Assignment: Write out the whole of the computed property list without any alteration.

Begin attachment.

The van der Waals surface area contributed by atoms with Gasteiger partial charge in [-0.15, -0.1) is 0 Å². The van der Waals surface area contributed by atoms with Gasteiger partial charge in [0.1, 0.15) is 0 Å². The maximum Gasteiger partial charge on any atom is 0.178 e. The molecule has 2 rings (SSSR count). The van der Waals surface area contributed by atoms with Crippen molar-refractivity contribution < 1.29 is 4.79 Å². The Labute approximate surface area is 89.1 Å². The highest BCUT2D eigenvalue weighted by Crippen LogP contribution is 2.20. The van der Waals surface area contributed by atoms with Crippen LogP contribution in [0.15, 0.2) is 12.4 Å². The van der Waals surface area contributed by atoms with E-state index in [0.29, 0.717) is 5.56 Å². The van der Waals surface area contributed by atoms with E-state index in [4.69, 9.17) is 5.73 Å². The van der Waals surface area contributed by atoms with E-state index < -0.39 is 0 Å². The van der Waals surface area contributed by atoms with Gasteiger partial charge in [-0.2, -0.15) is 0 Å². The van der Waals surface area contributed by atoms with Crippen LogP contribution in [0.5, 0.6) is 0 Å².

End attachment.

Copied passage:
The van der Waals surface area contributed by atoms with Gasteiger partial charge in [-0.15, -0.1) is 0 Å². The van der Waals surface area contributed by atoms with Gasteiger partial charge in [0.1, 0.15) is 0 Å². The maximum Gasteiger partial charge on any atom is 0.178 e. The molecule has 2 rings (SSSR count). The van der Waals surface area contributed by atoms with Crippen molar-refractivity contribution < 1.29 is 4.79 Å². The Labute approximate surface area is 89.1 Å². The highest BCUT2D eigenvalue weighted by Crippen LogP contribution is 2.20. The van der Waals surface area contributed by atoms with Crippen LogP contribution in [0.15, 0.2) is 12.4 Å². The van der Waals surface area contributed by atoms with E-state index in [0.29, 0.717) is 5.56 Å². The van der Waals surface area contributed by atoms with E-state index in [4.69, 9.17) is 5.73 Å². The van der Waals surface area contributed by atoms with E-state index < -0.39 is 0 Å². The van der Waals surface area contributed by atoms with Gasteiger partial charge in [-0.2, -0.15) is 0 Å². The van der Waals surface area contributed by atoms with Crippen LogP contribution in [0.5, 0.6) is 0 Å².